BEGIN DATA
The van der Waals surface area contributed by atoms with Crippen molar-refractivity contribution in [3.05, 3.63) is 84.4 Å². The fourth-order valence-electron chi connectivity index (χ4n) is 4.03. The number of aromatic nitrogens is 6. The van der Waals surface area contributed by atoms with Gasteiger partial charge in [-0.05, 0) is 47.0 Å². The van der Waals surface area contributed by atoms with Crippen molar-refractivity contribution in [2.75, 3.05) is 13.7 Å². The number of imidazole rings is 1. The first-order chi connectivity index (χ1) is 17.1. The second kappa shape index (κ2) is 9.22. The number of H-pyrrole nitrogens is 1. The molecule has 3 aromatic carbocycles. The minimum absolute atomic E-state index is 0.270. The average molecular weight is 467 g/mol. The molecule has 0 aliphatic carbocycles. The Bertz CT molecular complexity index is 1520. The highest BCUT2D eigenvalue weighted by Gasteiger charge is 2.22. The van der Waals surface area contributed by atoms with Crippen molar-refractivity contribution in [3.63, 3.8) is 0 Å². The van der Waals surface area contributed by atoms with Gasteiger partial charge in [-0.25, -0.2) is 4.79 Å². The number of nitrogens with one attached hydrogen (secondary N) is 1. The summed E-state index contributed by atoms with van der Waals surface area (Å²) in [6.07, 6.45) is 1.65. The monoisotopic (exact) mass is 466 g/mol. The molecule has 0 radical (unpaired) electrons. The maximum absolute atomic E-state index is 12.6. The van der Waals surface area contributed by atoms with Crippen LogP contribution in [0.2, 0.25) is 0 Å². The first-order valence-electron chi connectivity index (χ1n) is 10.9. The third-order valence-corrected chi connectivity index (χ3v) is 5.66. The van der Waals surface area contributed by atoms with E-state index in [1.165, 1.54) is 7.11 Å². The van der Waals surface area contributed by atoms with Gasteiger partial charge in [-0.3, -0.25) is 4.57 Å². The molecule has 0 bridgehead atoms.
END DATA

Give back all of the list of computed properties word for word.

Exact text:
The van der Waals surface area contributed by atoms with Crippen molar-refractivity contribution in [3.05, 3.63) is 84.4 Å². The fourth-order valence-electron chi connectivity index (χ4n) is 4.03. The number of aromatic nitrogens is 6. The van der Waals surface area contributed by atoms with Gasteiger partial charge in [-0.05, 0) is 47.0 Å². The van der Waals surface area contributed by atoms with Crippen molar-refractivity contribution in [2.75, 3.05) is 13.7 Å². The number of imidazole rings is 1. The first-order chi connectivity index (χ1) is 17.1. The second kappa shape index (κ2) is 9.22. The number of H-pyrrole nitrogens is 1. The molecule has 3 aromatic carbocycles. The minimum absolute atomic E-state index is 0.270. The average molecular weight is 467 g/mol. The molecule has 0 aliphatic carbocycles. The Bertz CT molecular complexity index is 1520. The highest BCUT2D eigenvalue weighted by Gasteiger charge is 2.22. The van der Waals surface area contributed by atoms with Crippen molar-refractivity contribution in [3.63, 3.8) is 0 Å². The van der Waals surface area contributed by atoms with Gasteiger partial charge in [-0.25, -0.2) is 4.79 Å². The number of nitrogens with one attached hydrogen (secondary N) is 1. The summed E-state index contributed by atoms with van der Waals surface area (Å²) in [6.07, 6.45) is 1.65. The monoisotopic (exact) mass is 466 g/mol. The molecule has 0 radical (unpaired) electrons. The maximum absolute atomic E-state index is 12.6. The van der Waals surface area contributed by atoms with Crippen LogP contribution in [0.2, 0.25) is 0 Å². The first-order valence-electron chi connectivity index (χ1n) is 10.9. The third-order valence-corrected chi connectivity index (χ3v) is 5.66. The van der Waals surface area contributed by atoms with E-state index in [1.165, 1.54) is 7.11 Å². The van der Waals surface area contributed by atoms with Gasteiger partial charge in [-0.3, -0.25) is 4.57 Å². The molecule has 0 bridgehead atoms.